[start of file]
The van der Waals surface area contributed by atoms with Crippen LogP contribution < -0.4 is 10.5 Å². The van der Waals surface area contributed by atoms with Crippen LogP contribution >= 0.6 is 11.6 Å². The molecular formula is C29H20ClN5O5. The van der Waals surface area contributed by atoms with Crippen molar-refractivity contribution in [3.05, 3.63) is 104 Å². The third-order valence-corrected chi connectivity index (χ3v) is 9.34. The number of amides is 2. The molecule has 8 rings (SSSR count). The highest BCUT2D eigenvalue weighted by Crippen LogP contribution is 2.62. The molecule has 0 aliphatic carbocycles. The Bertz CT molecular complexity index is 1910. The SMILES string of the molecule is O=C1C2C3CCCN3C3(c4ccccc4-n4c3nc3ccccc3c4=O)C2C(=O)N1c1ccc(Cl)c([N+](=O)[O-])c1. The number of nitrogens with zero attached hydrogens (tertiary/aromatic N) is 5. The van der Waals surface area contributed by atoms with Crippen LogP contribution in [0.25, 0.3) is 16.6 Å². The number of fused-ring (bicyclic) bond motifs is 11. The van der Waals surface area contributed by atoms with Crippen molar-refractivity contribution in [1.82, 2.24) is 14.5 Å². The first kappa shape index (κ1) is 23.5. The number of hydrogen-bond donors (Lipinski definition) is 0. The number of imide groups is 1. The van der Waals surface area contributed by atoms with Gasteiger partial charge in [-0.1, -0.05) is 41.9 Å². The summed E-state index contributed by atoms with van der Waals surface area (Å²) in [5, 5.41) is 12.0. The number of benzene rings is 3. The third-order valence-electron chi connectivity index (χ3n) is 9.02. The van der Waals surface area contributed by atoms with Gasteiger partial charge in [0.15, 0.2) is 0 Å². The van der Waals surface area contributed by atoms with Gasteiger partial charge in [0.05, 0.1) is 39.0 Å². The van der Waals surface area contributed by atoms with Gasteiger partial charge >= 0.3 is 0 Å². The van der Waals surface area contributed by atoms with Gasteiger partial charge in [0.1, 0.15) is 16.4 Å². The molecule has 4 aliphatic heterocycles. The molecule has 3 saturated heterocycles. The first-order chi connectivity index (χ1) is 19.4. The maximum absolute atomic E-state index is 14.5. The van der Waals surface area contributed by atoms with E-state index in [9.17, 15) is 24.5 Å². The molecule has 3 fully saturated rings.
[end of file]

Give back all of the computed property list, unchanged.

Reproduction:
The van der Waals surface area contributed by atoms with Crippen LogP contribution < -0.4 is 10.5 Å². The van der Waals surface area contributed by atoms with Crippen LogP contribution >= 0.6 is 11.6 Å². The molecular formula is C29H20ClN5O5. The van der Waals surface area contributed by atoms with Crippen molar-refractivity contribution in [3.05, 3.63) is 104 Å². The third-order valence-corrected chi connectivity index (χ3v) is 9.34. The number of amides is 2. The molecule has 8 rings (SSSR count). The highest BCUT2D eigenvalue weighted by Crippen LogP contribution is 2.62. The molecule has 0 aliphatic carbocycles. The Bertz CT molecular complexity index is 1910. The SMILES string of the molecule is O=C1C2C3CCCN3C3(c4ccccc4-n4c3nc3ccccc3c4=O)C2C(=O)N1c1ccc(Cl)c([N+](=O)[O-])c1. The number of nitrogens with zero attached hydrogens (tertiary/aromatic N) is 5. The van der Waals surface area contributed by atoms with Crippen LogP contribution in [0.25, 0.3) is 16.6 Å². The number of fused-ring (bicyclic) bond motifs is 11. The van der Waals surface area contributed by atoms with Crippen molar-refractivity contribution in [1.82, 2.24) is 14.5 Å². The first kappa shape index (κ1) is 23.5. The number of hydrogen-bond donors (Lipinski definition) is 0. The number of imide groups is 1. The van der Waals surface area contributed by atoms with Gasteiger partial charge in [-0.1, -0.05) is 41.9 Å². The summed E-state index contributed by atoms with van der Waals surface area (Å²) in [5, 5.41) is 12.0. The number of benzene rings is 3. The third-order valence-electron chi connectivity index (χ3n) is 9.02. The van der Waals surface area contributed by atoms with Gasteiger partial charge in [0.15, 0.2) is 0 Å². The van der Waals surface area contributed by atoms with Gasteiger partial charge in [0.05, 0.1) is 39.0 Å². The van der Waals surface area contributed by atoms with Gasteiger partial charge >= 0.3 is 0 Å². The van der Waals surface area contributed by atoms with Gasteiger partial charge in [0.1, 0.15) is 16.4 Å². The molecule has 4 aliphatic heterocycles. The molecule has 3 saturated heterocycles. The first-order chi connectivity index (χ1) is 19.4. The maximum absolute atomic E-state index is 14.5. The van der Waals surface area contributed by atoms with E-state index in [9.17, 15) is 24.5 Å². The molecule has 3 fully saturated rings.